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Prosthetic turns drummer into 3-armed ‘cyborg’

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This robotic drumming prosthesis has motors that power two drumsticks. One is controlled by muscle sensors. The other is autonomous. (Credit: Georgia Tech)

A new robotic drumming prosthesis has two drumsticks—the musician’s arm and muscle sensors control one, and the other “listens” to the music and improvises.

A new robot can be attached to amputees, allowing its technology to be embedded into humans. The robotic drumming prosthesis has motors that power two drumsticks. The first stick is controlled both physically by the musician’s arm and electronically using electromyography (EMG) muscle sensors. The other stick “listens” to the music being played and improvises.

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“The second drumstick has a mind of its own,” says Professor Gil Weinberg, founding director of the Georgia Tech Center for Music Technology. “The drummer essentially becomes a cyborg. It’s interesting to see him playing and improvising with part of his arm that he doesn’t totally control.”

The prosthesis was created for Jason Barnes, a drummer who was electrocuted two years ago and lost his right arm below the elbow. The Atlanta Institute of Music and Media student built his own prosthetic device shortly after the accident. It wasn’t very flexible. He could bang the drums by moving his elbow up and down, but couldn’t control the speed or bounce of the stick without a wrist or fingers.

That’s when Weinberg stepped in to create a single-stick device with sensors that respond to Barnes’ bicep muscles.

“Now I can flex and send signals to a computer that tightens or loosens the stick and controls the rebound,” says Barnes.

The extra stick

Weinberg, who has already built a robotic percussionist and marimba player that use computer algorithms to improvise with human musicians, took the prosthesis a step further. He added the second stick and gave it a “musical brain.”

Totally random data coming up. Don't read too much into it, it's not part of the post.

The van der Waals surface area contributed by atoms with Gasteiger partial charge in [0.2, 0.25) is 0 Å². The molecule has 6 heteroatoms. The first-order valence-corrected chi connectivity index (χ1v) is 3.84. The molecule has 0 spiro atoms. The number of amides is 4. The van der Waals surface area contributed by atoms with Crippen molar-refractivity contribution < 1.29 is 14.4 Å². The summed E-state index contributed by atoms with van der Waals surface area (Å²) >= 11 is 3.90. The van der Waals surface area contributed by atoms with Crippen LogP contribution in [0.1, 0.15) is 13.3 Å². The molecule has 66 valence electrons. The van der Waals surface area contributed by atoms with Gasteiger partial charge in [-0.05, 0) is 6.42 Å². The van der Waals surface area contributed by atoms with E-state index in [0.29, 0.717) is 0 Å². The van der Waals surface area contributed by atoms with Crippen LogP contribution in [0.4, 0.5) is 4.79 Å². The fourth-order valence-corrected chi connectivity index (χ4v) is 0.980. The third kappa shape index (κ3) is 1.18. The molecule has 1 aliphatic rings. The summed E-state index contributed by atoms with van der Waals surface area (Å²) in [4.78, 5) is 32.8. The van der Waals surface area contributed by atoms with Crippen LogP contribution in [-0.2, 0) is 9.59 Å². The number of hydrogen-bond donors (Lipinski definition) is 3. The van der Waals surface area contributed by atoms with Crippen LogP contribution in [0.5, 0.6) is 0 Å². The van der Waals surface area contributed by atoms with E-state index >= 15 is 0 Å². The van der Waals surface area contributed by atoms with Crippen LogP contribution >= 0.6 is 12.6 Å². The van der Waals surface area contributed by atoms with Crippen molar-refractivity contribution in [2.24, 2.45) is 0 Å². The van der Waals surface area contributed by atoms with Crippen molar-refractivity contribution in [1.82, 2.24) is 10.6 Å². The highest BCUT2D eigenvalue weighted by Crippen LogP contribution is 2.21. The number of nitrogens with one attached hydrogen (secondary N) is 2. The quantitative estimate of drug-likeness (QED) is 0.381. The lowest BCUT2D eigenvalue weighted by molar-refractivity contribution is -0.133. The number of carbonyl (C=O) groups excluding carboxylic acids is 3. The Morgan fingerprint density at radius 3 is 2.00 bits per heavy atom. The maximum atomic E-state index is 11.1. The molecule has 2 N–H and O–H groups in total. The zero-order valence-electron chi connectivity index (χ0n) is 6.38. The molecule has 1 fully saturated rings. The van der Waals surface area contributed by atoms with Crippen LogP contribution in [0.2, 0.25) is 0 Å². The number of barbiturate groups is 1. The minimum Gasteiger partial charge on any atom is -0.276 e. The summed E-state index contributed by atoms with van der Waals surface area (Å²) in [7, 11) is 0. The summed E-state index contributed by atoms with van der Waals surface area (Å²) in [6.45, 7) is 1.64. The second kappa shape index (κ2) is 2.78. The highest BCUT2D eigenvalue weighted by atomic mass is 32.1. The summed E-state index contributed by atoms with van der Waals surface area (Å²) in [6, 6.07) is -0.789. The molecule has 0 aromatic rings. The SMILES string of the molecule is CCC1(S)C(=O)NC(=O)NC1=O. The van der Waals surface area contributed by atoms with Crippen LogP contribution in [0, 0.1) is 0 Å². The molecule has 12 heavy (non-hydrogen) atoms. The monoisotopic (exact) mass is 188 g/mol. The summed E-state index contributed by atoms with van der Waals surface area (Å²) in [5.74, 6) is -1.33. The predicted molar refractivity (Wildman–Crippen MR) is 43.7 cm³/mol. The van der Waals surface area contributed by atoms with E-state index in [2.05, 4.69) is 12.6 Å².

“Jason can pull the robotic stick away from the drum when he wants to be fully in control,” says Weinberg. “Or he can allow it to play on its own and be surprised and inspired by his own arm responding to his drumming.”

Regardless of how he uses the extra stick, the new prosthetic has already given Barnes capabilities he hasn’t had since before the amputation.

“Music is very time sensitive. You can hear the difference between two strokes, even if they are a few milliseconds apart,” says Weinberg. “If we are able to use machine learning from Jason’s muscles (and in future steps, from his brain activity) to determine when he intends to drum and have the stick hit at that moment, both arms can be synchronized.”

Astronauts and surgeons

Weinberg says such robotic synchronization technology could potentially be used in the future by fully abled humans to control an embedded, mechanical third arm during time-sensitive operations. For example, Weinberg’s anticipation algorithms could be used to help astronauts or surgeons perform complex, physical tasks in synchronization with robotic devices.

For Barnes, it’s all about the music. Because an embedded chip can control the speed of the drumsticks, the prosthesis can be programmed to play two sticks at a different rhythm. It can also move the sticks faster than humanly possible.

“I’ll bet a lot of metal drummers might be jealous of what I can do now,” he says. “Speed is good. Faster is always better.”

Barnes will play with the device for the first time publicly on March 22 at the Robotic Musicianship Demonstration and Concert at Kennesaw State University’s Bailey Performance Center. The free event is part of the Atlanta Science Festival.

The National Science Foundation funds Weinberg’s research.

Source: Georgia Tech

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